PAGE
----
Game: Monster Rancher 1 & 2 DX
Genre: Role-Playing, Simulation
System: Nintendo Switch (also on Steam (Windows) iOS)
Developers | Publishers: KOEI TECMO AMERICA
Age Rating: US Teen | EU 12+
Price: US $29.99 | UK £24.99 | EU 29,99
Release Date: December 9th, 2021
Review code used, with many thanks to KOEI TECMO.
PlayStation-era cult classic Monster Rancher was announced by Koei Tecmo earlier this year, and it is now set for a release on Nintendo Switch and Steam. Monster Rancher and Monster Rancher 2 games were originally released on the PSOne in 1997 and 1999. The updated edition is both Monster Rancher 1 & 2 DX bundled together.
Monster Rancher 1 & 2 DX
The Monster Rancher series brought a unique gameplay gimmick to the original PlayStation. Like Pokémon, both titles revolved around collecting and raising monsters to battle. However, deeper progression is required for players to breed these monsters to create a more powerful monster.
Once you start either game after creating the characters, you will be asked ten personality questions to determine the type of trainer you are. You have an onscreen assistant who will keep you in the right direction to be the best trainer possible. I found both assistants to be a little annoying as they kept interrupting me when I wanted to do something in the game.
Most Monster Rancher 1 & 2 are menu-based, except for the battles. Life, power, defence and other stats for your monsters can be raised or lowered by having them perform various tasks and training. Tasks involve sending your monster to do various jobs. Such as pulling a cart, working in the field or hunting prey.
Once they have finished their task, they earn money, and their stats rise or fall depending on the task and how well they did. You can raise a unique monster by praising your monsters for their successes and scolding them as needed. I didn’t particularly like scolding my monster; that seemed a little cruel to me.
Both Monster Rancher games are stat-based, with a good chunk of luck thrown in. There are two different options for fighting, each with its benefits. Beginner players will want to let the monster fight all by himself, with no input from the player. Seasoned players can control their monsters in battles themselves. If you choose to control the monster, fighting can be tricky, but it’s also possible to win fights against higher-class monsters if you get good at it.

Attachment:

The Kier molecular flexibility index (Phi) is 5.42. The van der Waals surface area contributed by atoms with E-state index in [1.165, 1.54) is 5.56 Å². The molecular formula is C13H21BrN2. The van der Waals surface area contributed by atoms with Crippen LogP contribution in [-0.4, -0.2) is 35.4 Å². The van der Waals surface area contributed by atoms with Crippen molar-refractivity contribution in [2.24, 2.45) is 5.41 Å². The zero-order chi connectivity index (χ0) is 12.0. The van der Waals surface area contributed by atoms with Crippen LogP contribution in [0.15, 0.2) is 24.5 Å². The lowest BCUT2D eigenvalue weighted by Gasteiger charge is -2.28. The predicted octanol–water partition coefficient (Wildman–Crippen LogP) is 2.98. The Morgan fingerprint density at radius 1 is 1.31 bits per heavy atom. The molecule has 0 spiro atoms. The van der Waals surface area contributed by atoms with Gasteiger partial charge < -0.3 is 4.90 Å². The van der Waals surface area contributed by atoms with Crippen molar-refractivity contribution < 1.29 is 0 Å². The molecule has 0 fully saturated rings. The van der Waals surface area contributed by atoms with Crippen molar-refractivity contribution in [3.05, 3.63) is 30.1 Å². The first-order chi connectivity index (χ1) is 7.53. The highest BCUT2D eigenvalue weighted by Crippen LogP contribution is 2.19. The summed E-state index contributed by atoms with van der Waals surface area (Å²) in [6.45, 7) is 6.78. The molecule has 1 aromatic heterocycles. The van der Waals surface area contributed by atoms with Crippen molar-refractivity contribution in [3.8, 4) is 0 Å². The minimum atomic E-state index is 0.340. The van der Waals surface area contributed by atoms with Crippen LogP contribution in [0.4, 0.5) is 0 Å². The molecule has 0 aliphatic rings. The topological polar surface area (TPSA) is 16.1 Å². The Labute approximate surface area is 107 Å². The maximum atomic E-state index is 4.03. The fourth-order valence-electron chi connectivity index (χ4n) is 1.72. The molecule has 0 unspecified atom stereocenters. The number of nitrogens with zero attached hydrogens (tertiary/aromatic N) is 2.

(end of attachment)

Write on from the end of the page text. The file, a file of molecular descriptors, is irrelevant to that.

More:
Where Monster Rancher 1 & 2 DX gets serious, though, is that the monsters that you raise, train, and battle with, will eventually pass away. They die as they get older as you progress through the game, becoming unable to take the strain of the training and exploring and battling. Your monster dying will happen whether or not they are at the highest level or have gotten the highest rank at the tournaments or were in tip-top health.
There are a couple of ways to receive monsters in both Monster Rancher 1 & 2 DX games. First, you can go to town and visit the market to get a basic type of monster. Or visit the Shrine to use a unique mechanic to receive a monster.
The original Monster Rancher 1 & 2 boasted a unique mechanic in how you received a new monster. Instead of catching them in the wild or hatching them from eggs, monsters were summoned from discs that you found in-game as well as CDs that you had around your house.
Since the Switch isn’t CD-based, KOEI TECMO has thought up a new way to receive new monsters. You can connect to the internet and find the music you are looking for using a search facility, then use the database of thousands of songs to choose from that pops up.
I enjoyed this portion of both games the most. From old cheesy pop songs to modern-day pop songs, any song I could think of is there to choose from. Once you pick a song and watch the animated cut scene, a new monster appears before your eyes. Sometimes the monsters I got from the database were rather weird-looking; others looked liked dinosaurs.
There are more ways to train your monster in Monster Rancher 1, but only a few ways to teach it new attacks. Monster Rancher 2 is the opposite. By sending monsters on Errantries and into battles, it gains experience in fights and exploring new lands, enabling it to learn many more attacks.
Since both games are from years ago, you can’t expect updated graphics. However, Monster Rancher 1 has 2D monsters, and Monster Rancher 2 is in 3D and a lot more colourful. The monsters are also better animated in the second game. All the monsters make some kind of noise, from grunting to squealing noises; it’s all here.
Unfortunately, the controls during battles felt a little flaky and not quite what you’d expect. The L shoulder button and the R shoulder button move your Monster back and forth in the ring. The D-pad and buttons select attacks from a menu in real-time. It just didn’t feel like my monster was moving during battles as much as I would have liked it too.
Do you remember Tamagotchi, a keychain-sized virtual pet simulation game? That’s what both Monster Rancher games remind me of. Not all players will enjoy both these games, especially players who aren’t into retro games. But for those that like the retro look-and-feel while playing games and want a trip down memory lane then you will find that in Monster Rancher 1 & 2 DX. If you’re into virtual pets and battles, this is one of the best games to play to get your fix.
Final Verdict: I Like It